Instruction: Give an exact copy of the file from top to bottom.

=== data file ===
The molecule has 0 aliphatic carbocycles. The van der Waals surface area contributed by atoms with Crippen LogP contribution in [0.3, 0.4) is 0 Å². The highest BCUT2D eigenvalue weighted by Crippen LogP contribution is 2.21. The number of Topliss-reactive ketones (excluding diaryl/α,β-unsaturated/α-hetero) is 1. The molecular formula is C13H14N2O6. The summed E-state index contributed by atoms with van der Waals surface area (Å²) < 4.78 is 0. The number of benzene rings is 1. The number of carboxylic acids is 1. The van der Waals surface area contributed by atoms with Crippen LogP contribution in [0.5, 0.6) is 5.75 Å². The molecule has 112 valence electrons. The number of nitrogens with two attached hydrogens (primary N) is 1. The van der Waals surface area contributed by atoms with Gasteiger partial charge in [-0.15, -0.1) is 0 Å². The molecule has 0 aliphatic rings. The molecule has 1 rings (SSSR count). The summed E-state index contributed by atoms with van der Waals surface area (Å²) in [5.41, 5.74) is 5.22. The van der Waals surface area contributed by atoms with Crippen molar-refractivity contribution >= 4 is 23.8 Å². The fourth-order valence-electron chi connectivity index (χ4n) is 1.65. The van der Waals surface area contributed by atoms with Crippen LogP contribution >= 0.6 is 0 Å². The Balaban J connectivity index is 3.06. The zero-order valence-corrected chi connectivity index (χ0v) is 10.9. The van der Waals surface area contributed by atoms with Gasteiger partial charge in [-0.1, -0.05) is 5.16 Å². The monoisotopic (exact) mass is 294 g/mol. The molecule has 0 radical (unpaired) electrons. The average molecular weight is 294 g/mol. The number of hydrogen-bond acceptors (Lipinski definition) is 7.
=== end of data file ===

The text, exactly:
The molecule has 0 aliphatic carbocycles. The van der Waals surface area contributed by atoms with Crippen LogP contribution in [0.3, 0.4) is 0 Å². The highest BCUT2D eigenvalue weighted by Crippen LogP contribution is 2.21. The number of Topliss-reactive ketones (excluding diaryl/α,β-unsaturated/α-hetero) is 1. The molecular formula is C13H14N2O6. The summed E-state index contributed by atoms with van der Waals surface area (Å²) < 4.78 is 0. The number of benzene rings is 1. The number of carboxylic acids is 1. The van der Waals surface area contributed by atoms with Crippen LogP contribution in [0.5, 0.6) is 5.75 Å². The molecule has 112 valence electrons. The number of nitrogens with two attached hydrogens (primary N) is 1. The van der Waals surface area contributed by atoms with Gasteiger partial charge in [-0.15, -0.1) is 0 Å². The molecule has 0 aliphatic rings. The molecule has 1 rings (SSSR count). The summed E-state index contributed by atoms with van der Waals surface area (Å²) in [5.41, 5.74) is 5.22. The van der Waals surface area contributed by atoms with Crippen molar-refractivity contribution >= 4 is 23.8 Å². The fourth-order valence-electron chi connectivity index (χ4n) is 1.65. The van der Waals surface area contributed by atoms with Crippen LogP contribution >= 0.6 is 0 Å². The Balaban J connectivity index is 3.06. The zero-order valence-corrected chi connectivity index (χ0v) is 10.9. The van der Waals surface area contributed by atoms with Gasteiger partial charge in [-0.1, -0.05) is 5.16 Å². The monoisotopic (exact) mass is 294 g/mol. The molecule has 0 radical (unpaired) electrons. The average molecular weight is 294 g/mol. The number of hydrogen-bond acceptors (Lipinski definition) is 7.